Given how poorly I think the Google Docs experience compares to working in Word on my machine, there's a major opportunity for MS to keep its Office base thru this next paradigm change if they execute. This is enhanced because Office Live can be more closely integrated and compatible with Office than G. Docs, and both experiences can be aware and share with the other. Google has no base at all on the desktop and nothing to integrate with. Word Live has an "open with Word" button for whenever you're on a computer with Word (which can in turn, save back to the web in docx, keeping the document portable).

And, for example, I just checked in over there and without any intervention and setup on my part, I have a new view called "Hotmail Highlights" presenting integrated material from what's going on in my facebook, Hotmail and Messenger accounts - with thumbnail visual previews of (a few spicy) attachments. Pretty damn cool actually, although my personal e-mail's with Evil G.

In that sense, Chrome OS could help MS hold the enterprise document market, by driving corporations to the web version of Office sooner. Or they could get smoked. We'll see.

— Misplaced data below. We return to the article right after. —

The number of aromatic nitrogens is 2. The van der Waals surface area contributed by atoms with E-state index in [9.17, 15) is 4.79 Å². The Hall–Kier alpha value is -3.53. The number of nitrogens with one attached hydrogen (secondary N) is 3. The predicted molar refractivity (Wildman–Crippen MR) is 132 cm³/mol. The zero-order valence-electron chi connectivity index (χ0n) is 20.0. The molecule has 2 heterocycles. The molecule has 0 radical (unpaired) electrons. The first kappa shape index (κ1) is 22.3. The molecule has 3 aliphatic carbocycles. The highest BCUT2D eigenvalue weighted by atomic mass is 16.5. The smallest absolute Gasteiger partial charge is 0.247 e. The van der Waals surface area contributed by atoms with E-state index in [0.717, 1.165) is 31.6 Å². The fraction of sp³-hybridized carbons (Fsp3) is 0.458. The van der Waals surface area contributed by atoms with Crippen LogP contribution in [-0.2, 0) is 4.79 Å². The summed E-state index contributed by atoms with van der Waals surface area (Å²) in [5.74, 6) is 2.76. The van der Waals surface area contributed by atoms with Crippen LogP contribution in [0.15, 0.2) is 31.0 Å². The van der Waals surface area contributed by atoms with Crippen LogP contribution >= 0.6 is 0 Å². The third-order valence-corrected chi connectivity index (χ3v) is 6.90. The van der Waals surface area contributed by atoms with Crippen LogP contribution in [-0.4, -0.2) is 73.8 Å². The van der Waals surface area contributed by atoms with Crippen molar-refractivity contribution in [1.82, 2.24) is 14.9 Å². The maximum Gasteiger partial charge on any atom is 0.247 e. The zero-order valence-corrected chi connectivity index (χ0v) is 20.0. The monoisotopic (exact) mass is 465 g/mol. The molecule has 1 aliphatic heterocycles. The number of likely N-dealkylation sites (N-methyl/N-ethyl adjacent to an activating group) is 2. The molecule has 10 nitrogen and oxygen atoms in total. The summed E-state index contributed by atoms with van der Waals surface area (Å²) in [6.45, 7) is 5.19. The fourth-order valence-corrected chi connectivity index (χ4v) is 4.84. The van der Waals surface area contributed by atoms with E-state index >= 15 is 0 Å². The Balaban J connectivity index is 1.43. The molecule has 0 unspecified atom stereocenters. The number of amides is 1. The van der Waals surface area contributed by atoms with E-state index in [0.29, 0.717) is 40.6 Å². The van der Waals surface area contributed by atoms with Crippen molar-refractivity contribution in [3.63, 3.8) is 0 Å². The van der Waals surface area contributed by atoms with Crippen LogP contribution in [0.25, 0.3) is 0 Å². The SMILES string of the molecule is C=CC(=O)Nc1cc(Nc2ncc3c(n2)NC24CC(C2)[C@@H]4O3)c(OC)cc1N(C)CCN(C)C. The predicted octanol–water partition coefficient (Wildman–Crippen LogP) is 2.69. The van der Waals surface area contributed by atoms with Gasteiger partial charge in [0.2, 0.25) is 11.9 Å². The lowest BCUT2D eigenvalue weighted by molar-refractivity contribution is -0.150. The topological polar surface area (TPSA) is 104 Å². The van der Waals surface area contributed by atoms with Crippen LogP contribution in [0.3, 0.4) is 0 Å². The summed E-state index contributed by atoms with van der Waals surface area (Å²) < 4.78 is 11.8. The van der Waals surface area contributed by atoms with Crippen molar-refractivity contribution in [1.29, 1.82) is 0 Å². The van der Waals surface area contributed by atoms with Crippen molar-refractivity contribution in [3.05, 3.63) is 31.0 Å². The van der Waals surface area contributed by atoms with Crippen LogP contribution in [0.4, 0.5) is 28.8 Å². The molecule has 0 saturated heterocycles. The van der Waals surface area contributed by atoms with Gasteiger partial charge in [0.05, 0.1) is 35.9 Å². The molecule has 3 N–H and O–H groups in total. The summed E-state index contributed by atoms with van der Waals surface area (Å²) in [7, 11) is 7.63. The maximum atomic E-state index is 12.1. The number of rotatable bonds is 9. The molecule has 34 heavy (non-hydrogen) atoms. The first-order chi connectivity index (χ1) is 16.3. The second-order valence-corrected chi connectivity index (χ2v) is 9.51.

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post #117 of 133
Quote:
Originally Posted by Zoolook View Post

Quote:
"I don't know if they can't make up their mind or what the problem is over there, but the last time I checked, you don't need two client operating systems [Android and Chrome OS]. It's good to have one."

...well as long as you have a Basic, Home, Professional and Ultimate versions in both 32-bit and 64-bit flavors. Right?

The ones you mentioned are all basically the same OS with different components enabled/disabled. If you want to go nuts you can also add Win7 Embedded, Win7 Starter x86, Win7 Enterprise x86/x64, Home Server Vail x64, Server 2K8 Standard x86/x64, Server 2K8 Enterprise x86/x64, Server 2K8 Datacenter x86/x64, Web Server 2K8 x86/x64, Storage Server 2K8 x86/x64, SBS x64, SBS "Essentials" x64 and probably a bunch of others I don't know about.

Microsoft do have two distinct OS's though. The "Windows 7" family (as above) and the "Windows CE" family (the thing that drives WP7). One for mobile and one for the desktop. The exact same situation as Google with Android and Chrome OS.

Moral of the story is Ballmer talks out his ass.
post #118 of 133
Quote:
Originally Posted by solipsism View Post

Those are concerns that can be summed up with basic feelings people have had about computers for as long as Ive been alive.